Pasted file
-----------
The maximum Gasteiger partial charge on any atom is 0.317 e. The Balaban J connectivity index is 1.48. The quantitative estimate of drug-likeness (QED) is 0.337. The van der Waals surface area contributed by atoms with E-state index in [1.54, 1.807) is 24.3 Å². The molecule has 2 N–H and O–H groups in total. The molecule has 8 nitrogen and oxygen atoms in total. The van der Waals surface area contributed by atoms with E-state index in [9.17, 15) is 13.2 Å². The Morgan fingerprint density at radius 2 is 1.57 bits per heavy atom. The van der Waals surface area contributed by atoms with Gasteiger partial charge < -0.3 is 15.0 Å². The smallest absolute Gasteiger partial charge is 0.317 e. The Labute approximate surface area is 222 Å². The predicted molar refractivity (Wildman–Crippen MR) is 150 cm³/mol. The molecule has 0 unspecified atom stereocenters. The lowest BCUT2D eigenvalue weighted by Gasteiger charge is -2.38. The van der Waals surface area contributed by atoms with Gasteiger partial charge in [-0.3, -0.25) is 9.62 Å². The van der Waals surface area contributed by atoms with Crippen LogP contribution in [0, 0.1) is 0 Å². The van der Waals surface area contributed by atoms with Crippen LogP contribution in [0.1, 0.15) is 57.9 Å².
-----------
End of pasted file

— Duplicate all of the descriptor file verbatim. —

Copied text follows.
The maximum Gasteiger partial charge on any atom is 0.317 e. The Balaban J connectivity index is 1.48. The quantitative estimate of drug-likeness (QED) is 0.337. The van der Waals surface area contributed by atoms with E-state index in [1.54, 1.807) is 24.3 Å². The molecule has 2 N–H and O–H groups in total. The molecule has 8 nitrogen and oxygen atoms in total. The van der Waals surface area contributed by atoms with E-state index in [9.17, 15) is 13.2 Å². The Morgan fingerprint density at radius 2 is 1.57 bits per heavy atom. The van der Waals surface area contributed by atoms with Gasteiger partial charge < -0.3 is 15.0 Å². The smallest absolute Gasteiger partial charge is 0.317 e. The Labute approximate surface area is 222 Å². The predicted molar refractivity (Wildman–Crippen MR) is 150 cm³/mol. The molecule has 0 unspecified atom stereocenters. The lowest BCUT2D eigenvalue weighted by Gasteiger charge is -2.38. The van der Waals surface area contributed by atoms with Gasteiger partial charge in [-0.3, -0.25) is 9.62 Å². The van der Waals surface area contributed by atoms with Crippen LogP contribution in [0, 0.1) is 0 Å². The van der Waals surface area contributed by atoms with Crippen LogP contribution in [0.1, 0.15) is 57.9 Å².